What is Avoidant Restrictive Food Intake Disorder?

What is Avoidant Restrictive Food Intake Disorder?

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  • On May 5, 2022
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  • ARFID, Avoidant Restrictive Food Intake Disorder, Do I have an Eating Disorder, East Texas, East Texas Eating Disorders, Eating Disorder Help, Eating Disorder Treatment, Eating Disorders, Louisiana, North Carolina, Texas, Virtual therapy

Avoidant Restrictive Food Intake Disorder (ARFID) is a very misunderstood eating disorder. Often this eating disorder is dismissed as “Oh! That person is just a really picky eater.” While picky eating can be common through some phases of life, ARFID is often more serious and pervasive and it is generally something a person won’t just “grow out of” without treatment. So, what is ARFID? This is a great question. Let’s start by discussing what it is and dispelling a few myths about ARFID.

ARFID is generally signified by a sudden refusal to eat foods that were once enjoyed. Often (but not always) people with ARFID often struggle with a fear of vomiting or choking. There are also typically sensory struggles around food. In my treatment of ARFID as at East Texas Eating Disorder Specialists I have also noticed that my clients with ARFID often use sensory or texture descriptions of food. Some people with ARFID simply state they have little to no appetite most of the time. These people struggle to maintain appropriate nutrition status and are at risk for severe medical complications, vitamin and mineral deficiencies, struggle in growth or delayed growth, and many of the other complications that we see with other eating disorders. It is imperative that, if you struggle with ARFID (regardless of body size) you seek out medical intervention and eating disorder treatment.

When we think of ARFID we typically think it only impacts adolescents. While ARFID does seem to be more common in younger people, we have treated many adult cases of ARFID. ARFID is so complex because there are several different types. Each type will present a little differently.

People with Avoidant type ARFID generally avoid foods of certain textures, tastes, or colors. These people are often very aware of the textures and smells of foods and notice the appearance of food in a way that presents a barrier for them to eat. Often they describe foods as “mushy” “smelly” or “disgusting.”

Aversive ARFID is generally tied to an averse food experience- this could be a choking incident, a vomiting incident, or any episode that has placed a fear element in the eating process.

Restrictive ARFID is usually present when an individual experiences extreme pickiness and little to low motivation to eat regularly. These are often people who will forget about eating completely.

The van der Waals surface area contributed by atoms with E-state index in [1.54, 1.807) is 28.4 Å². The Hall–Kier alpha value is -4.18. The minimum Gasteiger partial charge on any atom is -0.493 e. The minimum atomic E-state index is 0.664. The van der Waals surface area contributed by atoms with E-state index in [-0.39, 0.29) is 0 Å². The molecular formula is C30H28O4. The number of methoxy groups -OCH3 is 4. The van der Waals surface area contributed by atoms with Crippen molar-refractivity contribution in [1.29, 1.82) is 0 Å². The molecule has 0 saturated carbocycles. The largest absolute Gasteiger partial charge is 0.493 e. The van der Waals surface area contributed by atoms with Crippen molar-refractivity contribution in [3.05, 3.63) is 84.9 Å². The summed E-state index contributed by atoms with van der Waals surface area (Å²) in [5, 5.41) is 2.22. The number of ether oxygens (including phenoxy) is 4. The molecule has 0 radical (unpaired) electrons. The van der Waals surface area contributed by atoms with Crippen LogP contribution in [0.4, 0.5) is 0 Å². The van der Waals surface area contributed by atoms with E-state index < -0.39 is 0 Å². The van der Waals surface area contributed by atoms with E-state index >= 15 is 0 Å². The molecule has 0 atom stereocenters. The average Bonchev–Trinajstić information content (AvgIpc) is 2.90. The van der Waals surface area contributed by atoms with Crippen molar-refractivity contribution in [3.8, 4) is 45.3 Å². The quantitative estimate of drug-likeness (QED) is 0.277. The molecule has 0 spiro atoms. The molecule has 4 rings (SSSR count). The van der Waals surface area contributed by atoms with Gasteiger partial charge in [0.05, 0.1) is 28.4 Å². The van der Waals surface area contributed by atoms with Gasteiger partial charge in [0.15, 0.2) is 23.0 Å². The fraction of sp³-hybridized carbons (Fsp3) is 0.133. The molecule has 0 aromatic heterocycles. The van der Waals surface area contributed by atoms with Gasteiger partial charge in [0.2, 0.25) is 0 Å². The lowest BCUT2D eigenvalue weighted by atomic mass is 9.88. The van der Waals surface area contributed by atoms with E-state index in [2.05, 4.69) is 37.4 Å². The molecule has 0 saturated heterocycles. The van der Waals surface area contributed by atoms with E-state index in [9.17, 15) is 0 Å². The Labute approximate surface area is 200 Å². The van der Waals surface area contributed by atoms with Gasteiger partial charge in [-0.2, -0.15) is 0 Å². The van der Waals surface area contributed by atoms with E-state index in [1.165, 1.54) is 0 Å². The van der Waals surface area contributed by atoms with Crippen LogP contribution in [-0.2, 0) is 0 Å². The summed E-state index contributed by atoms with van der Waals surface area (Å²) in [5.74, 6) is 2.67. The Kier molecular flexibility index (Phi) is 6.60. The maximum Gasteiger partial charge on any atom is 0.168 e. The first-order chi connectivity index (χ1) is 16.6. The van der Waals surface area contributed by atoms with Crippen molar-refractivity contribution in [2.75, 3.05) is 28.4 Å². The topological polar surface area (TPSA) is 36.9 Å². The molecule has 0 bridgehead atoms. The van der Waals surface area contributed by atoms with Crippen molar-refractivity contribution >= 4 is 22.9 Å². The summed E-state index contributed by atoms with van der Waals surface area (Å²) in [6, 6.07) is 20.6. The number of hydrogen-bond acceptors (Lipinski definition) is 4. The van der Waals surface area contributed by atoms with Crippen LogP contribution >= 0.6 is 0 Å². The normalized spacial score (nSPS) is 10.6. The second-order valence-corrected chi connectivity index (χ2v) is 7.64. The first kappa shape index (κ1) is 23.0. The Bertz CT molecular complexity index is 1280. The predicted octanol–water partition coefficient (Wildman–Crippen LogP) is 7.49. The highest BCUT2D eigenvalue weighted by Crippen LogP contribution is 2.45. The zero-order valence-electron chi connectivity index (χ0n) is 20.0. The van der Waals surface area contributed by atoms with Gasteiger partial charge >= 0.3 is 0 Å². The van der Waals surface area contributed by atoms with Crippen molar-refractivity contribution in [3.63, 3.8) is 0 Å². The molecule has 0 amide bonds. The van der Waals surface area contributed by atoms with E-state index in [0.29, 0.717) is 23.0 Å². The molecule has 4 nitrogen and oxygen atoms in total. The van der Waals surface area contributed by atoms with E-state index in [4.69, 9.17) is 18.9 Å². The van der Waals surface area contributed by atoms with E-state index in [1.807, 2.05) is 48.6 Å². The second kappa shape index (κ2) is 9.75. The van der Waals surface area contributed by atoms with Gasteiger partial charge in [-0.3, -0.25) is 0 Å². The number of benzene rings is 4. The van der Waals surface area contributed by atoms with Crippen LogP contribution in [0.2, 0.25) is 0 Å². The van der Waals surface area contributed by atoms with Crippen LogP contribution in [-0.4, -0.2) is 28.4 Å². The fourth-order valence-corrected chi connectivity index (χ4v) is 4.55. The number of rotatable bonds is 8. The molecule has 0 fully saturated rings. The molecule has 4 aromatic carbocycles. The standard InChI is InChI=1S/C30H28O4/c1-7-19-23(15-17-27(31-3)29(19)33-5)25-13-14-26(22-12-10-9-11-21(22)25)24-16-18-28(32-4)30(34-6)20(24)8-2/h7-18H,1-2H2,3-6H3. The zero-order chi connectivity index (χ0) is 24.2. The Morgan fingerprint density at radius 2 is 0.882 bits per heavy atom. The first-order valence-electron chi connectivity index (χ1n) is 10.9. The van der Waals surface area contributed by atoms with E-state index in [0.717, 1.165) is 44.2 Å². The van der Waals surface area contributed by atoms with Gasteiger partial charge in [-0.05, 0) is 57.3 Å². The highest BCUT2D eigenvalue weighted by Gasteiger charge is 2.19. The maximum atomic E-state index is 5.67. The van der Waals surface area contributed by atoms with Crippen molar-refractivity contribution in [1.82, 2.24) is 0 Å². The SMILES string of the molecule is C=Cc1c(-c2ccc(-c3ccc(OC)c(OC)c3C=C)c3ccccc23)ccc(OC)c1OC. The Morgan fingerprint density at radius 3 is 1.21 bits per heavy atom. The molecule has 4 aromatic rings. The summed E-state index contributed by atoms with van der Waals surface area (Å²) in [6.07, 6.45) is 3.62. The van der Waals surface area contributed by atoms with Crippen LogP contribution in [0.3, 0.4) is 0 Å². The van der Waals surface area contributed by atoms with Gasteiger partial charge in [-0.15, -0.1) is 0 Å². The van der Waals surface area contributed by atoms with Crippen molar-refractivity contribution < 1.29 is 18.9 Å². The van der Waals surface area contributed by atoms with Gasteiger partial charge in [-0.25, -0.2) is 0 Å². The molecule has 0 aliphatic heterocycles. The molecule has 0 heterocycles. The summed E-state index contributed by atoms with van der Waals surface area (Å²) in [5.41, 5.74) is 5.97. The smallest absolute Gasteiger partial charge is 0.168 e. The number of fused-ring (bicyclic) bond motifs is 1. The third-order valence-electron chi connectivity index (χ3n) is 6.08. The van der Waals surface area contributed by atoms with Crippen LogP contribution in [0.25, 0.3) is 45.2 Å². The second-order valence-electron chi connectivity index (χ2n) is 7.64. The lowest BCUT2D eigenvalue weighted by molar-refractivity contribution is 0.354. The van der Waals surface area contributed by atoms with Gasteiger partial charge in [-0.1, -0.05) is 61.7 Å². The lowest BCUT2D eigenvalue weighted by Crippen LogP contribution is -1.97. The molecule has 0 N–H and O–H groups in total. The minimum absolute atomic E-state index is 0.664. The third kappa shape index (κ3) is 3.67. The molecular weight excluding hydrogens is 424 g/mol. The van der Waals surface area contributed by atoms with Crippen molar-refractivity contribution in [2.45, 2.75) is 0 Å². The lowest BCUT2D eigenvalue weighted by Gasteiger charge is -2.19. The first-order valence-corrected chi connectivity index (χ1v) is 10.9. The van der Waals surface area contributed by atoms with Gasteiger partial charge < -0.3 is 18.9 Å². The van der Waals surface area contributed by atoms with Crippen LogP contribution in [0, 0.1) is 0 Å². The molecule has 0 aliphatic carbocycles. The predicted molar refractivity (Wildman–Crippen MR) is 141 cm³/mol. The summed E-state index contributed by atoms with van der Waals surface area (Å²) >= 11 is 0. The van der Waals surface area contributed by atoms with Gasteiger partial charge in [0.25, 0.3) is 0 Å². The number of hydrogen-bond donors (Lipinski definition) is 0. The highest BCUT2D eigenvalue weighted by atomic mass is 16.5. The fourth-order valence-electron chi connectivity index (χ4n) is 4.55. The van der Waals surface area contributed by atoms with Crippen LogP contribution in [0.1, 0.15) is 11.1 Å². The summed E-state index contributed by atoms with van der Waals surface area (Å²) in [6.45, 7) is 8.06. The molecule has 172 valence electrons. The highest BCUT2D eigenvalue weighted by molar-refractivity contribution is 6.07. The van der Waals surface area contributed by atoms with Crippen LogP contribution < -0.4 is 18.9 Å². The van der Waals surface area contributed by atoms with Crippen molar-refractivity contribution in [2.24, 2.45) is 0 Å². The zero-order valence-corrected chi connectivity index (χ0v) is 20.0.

Adult ARFID can encompass one or more of these categories that can be found among the adult population.

ARFID Plus is a type of ARFID where the patient will begin to experience the symptoms of one or more of the above subtypes of ARFID alongside an eating disorder like anorexia, bulimia, or binge eating disorder.

We share all of this with you so that you know that ARFID is a very complex issue. With a complex treatment.

ARFID does not just impact children.

ARFID is not just another word for a “bratty/picky child that won’t eat (we would never call a child bratty anyway!).”

No amount of screaming and yelling will get a person struggling with ARFID to eat, in fact this is likely to further the problem.

In spite of what your aunt/grandma/neighbor may tell you about “your child will eat when they are hungry/they won’t starve” with ARFID kids this is FALSE. They will often become severely malnourished.

ARFID impact all ages, races, genders, and people.

ARFID can make such a huge impact on a persons life and the lives of their families. These are people who can’t eat out with friends, can’t go to birthday parties, can’t live their lives.

ARFID can include body image issues, especially if parents/friends/relatives make comments on the persons body like “you look good, are you losing weight!” Even if the persons intention was not weight loss, this reinforces that what they are doing is okay. If you or someone you love struggles with ARFID please tell others to never comment on people’s bodies.

This all sounds so complicated, and it is. But we promise you there is hope. At East Texas Eating Disorder Specialists we have walked beside individuals and families who struggle with ARFID and helped them find freedom. Call us today if you suspect you or someone you love has ARFID we serve clients through Texas, Louisiana, and North Carolina. We would love to help you on this journey.

If you are curious about ARFID treatment please stay tuned for our next Blog.

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